EXHIBIT

Ice on a Hot Stove: Textile Art by Norma Fredrickson

Saturday, May 6 – Tuesday, May 30, 2017

About the Exhibit

Opening Reception:
Saturday, May 6 from 6:00 to 7:00 PM

Join us for the opening reception of our latest exhibit – Ice on a Hot Stove: Textile Art by Norma Fredrickson – in our Upper Gallery. The event is free!

The exhibit features fiber art including paint, dye, stitch, cut, and fold techniques by local textile artist Norma Fredrickson.

“I fell in love with Clarke County the first time I saw it.  I vowed I would live here someday.  This collection of work reflects the joy this visionary finds in looking at the horizon here in this valley.”

Exhibit Dates:
Runs Saturday, May 6  – Tuesday, May 30, 2017

Exhibit Admission is free.
Our exhibits are open Tuesday-Saturday (Closed Mondays) from Noon to 3:00 PM as well as during concerts and by appointment.

Artist Statement

Norma Fredrickson in Studio

“Like a piece of ice on a hot stove, the poem must stand on its own melting.”  I found these words from Robert Frost when writing an artist statement over 12 years ago. (Confession: I do not like artist statements.  Often with textiles, there are gray lines between what is art and what is fine craft.  If the work fulfills its purpose, I am content.)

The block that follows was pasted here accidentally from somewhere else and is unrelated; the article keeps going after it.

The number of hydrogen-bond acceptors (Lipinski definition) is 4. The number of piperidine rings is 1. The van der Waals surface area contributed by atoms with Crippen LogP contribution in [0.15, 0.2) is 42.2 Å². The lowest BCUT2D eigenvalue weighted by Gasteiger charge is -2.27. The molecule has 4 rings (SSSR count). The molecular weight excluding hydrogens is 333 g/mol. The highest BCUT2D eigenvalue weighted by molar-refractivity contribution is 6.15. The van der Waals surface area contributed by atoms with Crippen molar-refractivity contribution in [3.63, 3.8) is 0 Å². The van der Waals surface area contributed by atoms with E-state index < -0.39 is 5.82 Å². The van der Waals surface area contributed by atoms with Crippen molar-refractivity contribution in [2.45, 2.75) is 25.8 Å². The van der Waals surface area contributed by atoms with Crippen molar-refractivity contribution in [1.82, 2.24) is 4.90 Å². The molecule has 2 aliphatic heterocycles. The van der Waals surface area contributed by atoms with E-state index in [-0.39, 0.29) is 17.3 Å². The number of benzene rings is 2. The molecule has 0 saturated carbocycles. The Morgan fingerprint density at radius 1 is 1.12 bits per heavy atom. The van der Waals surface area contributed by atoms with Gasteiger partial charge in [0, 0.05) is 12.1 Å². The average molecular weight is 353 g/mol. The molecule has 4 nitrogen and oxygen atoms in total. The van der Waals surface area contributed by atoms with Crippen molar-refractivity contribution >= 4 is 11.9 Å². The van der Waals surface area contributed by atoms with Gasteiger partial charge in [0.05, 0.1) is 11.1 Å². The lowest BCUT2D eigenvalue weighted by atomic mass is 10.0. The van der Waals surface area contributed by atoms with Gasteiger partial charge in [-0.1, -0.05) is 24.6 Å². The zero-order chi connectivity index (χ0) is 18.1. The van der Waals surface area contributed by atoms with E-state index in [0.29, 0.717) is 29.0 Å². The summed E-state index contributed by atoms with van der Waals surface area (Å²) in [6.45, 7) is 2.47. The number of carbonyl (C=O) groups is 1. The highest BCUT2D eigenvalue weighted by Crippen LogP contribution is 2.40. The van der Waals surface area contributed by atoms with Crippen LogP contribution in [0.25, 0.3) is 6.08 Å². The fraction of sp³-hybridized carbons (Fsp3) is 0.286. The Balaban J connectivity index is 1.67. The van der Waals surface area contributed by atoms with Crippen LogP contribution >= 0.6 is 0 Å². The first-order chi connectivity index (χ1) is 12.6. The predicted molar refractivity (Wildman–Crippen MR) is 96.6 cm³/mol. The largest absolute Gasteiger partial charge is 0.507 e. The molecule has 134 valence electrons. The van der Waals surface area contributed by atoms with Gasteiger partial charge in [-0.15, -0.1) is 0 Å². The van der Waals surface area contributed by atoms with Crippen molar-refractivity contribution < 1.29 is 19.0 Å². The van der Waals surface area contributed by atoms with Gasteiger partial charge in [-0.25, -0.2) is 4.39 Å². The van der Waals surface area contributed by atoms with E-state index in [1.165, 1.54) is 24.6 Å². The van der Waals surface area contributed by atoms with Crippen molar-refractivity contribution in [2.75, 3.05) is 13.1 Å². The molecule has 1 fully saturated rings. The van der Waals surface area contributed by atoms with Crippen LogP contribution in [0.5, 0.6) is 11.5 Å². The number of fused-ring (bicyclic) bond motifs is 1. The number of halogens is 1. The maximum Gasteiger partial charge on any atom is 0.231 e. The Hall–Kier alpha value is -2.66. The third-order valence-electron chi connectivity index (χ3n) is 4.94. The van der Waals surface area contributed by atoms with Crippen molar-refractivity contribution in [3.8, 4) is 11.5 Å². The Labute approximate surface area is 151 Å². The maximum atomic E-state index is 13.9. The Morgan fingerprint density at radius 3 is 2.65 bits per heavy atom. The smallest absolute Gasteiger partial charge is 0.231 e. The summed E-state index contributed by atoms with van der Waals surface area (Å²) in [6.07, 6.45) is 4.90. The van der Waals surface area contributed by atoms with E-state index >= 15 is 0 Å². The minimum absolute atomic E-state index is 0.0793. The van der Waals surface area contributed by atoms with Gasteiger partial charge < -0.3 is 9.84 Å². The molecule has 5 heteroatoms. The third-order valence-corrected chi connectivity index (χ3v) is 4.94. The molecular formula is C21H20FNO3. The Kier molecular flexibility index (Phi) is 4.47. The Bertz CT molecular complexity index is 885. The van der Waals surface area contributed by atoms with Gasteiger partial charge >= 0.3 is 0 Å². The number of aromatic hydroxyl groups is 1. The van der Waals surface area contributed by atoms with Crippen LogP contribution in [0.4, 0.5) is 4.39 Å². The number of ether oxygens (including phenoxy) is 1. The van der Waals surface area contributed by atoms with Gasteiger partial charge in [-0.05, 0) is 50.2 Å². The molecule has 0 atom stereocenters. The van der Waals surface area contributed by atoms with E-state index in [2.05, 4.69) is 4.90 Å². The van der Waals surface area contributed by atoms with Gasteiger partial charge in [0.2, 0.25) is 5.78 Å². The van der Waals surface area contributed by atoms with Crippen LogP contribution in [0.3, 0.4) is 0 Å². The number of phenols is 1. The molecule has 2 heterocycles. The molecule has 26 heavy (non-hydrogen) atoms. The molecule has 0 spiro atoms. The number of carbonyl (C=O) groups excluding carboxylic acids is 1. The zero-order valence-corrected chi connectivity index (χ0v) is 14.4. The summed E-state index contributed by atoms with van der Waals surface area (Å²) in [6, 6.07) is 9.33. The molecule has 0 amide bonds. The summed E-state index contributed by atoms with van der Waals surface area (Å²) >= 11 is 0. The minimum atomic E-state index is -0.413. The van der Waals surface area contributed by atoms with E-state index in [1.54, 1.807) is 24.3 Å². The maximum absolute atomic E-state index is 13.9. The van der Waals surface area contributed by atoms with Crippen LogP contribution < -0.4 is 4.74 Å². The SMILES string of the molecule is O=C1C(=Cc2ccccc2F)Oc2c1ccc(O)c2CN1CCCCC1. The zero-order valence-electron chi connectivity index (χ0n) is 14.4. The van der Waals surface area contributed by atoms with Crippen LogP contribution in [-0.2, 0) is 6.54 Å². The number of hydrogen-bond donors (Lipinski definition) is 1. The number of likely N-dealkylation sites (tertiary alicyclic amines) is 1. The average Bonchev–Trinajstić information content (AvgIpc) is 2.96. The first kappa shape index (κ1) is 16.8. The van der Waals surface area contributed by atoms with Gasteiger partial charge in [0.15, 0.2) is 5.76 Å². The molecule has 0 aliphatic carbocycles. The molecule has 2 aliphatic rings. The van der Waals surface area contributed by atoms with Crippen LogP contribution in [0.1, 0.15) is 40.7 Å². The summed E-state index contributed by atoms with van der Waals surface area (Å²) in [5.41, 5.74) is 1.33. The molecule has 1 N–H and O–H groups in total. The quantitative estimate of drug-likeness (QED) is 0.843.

I practice textile art through the techniques of surface design and fabric manipulation.  I am neither painter,  printer, or quilter, but I do paint, print, and quilt.  My love of poetry and mathematical order shape my style. I use the friction between composed and improvised work both in process and in product. I pursue techniques to create and employ texture, shape, and composition. The exhibit includes paint, dye, stitch, cut, and fold techniques.  Select items in the exhibit are intended to be touched; participants are invited to do just that. It is part of the melting.

A friend described my style as” complex primitive.”  Daily life and rural landscapes are common themes in my work.  I strive for the work to be accessible to the viewer, but also to require a second look. Whether my art is displayed on an office wall, in a home’s entry, on a congregation’s altar, or over a woman’s shoulders, I like the work to both complement the space and engage the viewer.